My grandmother’s glass cabin, perched high in the Sandia Mountain Range of New Mexico, is a place I would visit each summer of my childhood without fail. This is my first time back since I left home for college, and with it, left childhood. Everything seems, although familiar, smaller as well — the drive up the mountain shorter, the cabin diminished, the ponds shallower and grasses shorter even than they were in my late adolescence.
New Mexico represents a spiritual home to me much more than the barren Sonoran desert where I spent the remaining eleven months of each formative year. As such, I wanted to bring my wife here more than anywhere. And I brought my adult self, too, as a bemused observer, along with a paperback copy of Christian Wiman’s collection of essays entitled Ambition and Survival: Becoming a Poet.
This place is dense with evocative glimpses of earlier selves. I have been rifling through internal snapshots like an old-time flip book, hoping the rapid succession of annual impressions might create a trajectory of motion that I could identify as “my development.”
“There are keener griefs than God. / They come quietly, and in plain daylight, / Leaving us with nothing, and the means to feel it.”
-Christian Wiman, “This Mind of Dying”
Though this year’s edition of Poetry International is packed with poetic delights, the portfolio section on Christian Wiman knocked me out. Though the name sounded familiar, I recalled little of Wiman, except I suspected that by admitting this publicly, I would be admitting a hefty dose of ignorance. (My instincts here were right; turns out he’s the editor of Poetry. I even quoted one of his essays in a post I wrote last year.)
But the upside of ignorance is an untainted first impression, and here is mine: that I found a poet unabashedly touching upon God with neither irony nor simple-mindedness, sounding out complex and compact verse with intoxicating musicality. Here, I thought, is a modern Gerard Manley Hopkins completely unafraid to strike his note.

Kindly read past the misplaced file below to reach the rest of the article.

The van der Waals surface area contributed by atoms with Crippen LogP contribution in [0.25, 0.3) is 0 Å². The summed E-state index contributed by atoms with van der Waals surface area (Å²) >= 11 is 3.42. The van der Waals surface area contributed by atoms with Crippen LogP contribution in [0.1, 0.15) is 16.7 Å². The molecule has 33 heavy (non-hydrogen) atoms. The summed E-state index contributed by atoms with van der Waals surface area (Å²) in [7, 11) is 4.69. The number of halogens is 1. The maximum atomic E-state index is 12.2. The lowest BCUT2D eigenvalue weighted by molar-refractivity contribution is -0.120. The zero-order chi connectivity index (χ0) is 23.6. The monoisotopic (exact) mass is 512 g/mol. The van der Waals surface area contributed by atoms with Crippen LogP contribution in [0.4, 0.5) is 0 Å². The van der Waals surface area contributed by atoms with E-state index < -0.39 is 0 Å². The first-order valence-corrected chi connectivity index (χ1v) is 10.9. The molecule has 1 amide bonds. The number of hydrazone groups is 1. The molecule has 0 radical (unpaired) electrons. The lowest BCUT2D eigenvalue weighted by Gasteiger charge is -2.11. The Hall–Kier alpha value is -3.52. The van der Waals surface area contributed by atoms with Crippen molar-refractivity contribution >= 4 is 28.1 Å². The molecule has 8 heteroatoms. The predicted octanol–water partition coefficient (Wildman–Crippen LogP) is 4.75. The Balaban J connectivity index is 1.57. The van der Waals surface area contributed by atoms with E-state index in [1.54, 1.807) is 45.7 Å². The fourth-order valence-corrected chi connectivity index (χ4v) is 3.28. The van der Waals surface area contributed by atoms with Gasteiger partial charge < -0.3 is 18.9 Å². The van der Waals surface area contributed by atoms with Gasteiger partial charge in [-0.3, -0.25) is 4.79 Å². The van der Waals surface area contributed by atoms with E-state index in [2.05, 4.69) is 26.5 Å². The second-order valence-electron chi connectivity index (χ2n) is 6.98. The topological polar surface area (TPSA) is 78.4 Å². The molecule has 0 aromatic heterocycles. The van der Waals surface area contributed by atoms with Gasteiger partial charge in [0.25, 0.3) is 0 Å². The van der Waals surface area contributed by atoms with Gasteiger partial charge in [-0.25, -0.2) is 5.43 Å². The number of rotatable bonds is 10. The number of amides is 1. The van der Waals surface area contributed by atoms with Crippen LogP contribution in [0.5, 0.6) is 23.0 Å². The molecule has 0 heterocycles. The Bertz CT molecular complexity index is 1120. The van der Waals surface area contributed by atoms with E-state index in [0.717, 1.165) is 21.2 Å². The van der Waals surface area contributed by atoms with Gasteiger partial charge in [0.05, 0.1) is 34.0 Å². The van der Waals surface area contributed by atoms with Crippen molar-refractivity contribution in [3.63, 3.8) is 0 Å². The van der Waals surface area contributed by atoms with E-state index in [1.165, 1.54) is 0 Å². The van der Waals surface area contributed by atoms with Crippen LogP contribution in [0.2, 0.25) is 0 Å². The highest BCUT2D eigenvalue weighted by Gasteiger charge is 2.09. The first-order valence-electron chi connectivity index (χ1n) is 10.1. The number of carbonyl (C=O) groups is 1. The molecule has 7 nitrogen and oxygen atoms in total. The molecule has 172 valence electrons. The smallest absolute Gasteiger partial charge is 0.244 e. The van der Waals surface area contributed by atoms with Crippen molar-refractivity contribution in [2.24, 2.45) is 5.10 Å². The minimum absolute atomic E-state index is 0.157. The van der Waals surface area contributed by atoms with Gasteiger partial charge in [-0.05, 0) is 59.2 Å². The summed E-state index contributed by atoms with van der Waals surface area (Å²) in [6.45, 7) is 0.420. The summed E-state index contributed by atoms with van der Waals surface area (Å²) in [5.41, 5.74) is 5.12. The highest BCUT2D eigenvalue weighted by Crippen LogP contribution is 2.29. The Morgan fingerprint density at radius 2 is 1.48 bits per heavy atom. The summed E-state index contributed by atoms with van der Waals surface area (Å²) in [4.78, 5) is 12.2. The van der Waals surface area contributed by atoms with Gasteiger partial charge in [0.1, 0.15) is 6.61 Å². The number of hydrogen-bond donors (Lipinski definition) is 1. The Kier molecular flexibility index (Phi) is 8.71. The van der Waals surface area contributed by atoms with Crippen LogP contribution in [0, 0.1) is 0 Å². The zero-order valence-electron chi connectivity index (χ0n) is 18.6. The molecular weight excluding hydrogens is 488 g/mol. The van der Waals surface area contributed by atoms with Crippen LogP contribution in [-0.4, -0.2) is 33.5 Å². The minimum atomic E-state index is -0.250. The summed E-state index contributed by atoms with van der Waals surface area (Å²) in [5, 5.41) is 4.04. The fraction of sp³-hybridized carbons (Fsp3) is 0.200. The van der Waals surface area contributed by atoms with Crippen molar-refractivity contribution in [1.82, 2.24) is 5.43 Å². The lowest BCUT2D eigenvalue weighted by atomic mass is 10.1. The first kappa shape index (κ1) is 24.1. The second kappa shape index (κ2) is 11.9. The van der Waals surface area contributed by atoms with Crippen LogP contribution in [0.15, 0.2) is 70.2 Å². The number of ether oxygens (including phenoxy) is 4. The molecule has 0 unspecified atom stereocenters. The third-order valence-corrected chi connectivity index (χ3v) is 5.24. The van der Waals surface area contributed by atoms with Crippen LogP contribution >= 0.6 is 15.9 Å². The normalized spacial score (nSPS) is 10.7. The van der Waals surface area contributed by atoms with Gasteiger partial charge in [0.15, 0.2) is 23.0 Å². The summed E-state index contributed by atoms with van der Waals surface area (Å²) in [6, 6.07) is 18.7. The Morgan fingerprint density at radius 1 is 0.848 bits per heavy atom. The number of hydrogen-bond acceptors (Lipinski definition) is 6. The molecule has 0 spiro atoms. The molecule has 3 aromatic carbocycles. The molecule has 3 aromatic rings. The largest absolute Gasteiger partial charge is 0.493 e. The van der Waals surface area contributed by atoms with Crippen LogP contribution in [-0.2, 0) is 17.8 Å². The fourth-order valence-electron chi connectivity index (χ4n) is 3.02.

Here also, I thought, in fact, are the kind of poems I might one day write myself if I knew I did not have much more time to live. With this strange thought fresh in mind, I Googled Wiman, mostly to see if I could pre-order his third book, Every Riven Thing. Instead I discovered an article in The American Scholar, wherein he describes how falling in love and, soon after, being diagnosed with a terminal disease led him back to the fierce new kind of poetry now resting in my lap.
“The self that writes may need to be a delicate and protected creature, but the self that submits to magazines ought to be as tough as a rhino’s butt.”
-Christian Wiman, editor of Poetry
Organization is one thing. Discipline is another. The discipline of getting up early before work to write poems has saved my life. However, if I want anyone other than my lovely wife to encounter these poems, I have to submit them to journals and contests. It is far more enticing to just write another poem. Or goof off on Facebook. Or stick needles in my eyes. In short, I’m still working on the sufficient thickness of rhino hide, strategically located and cultivated, to make this a dispassionate process.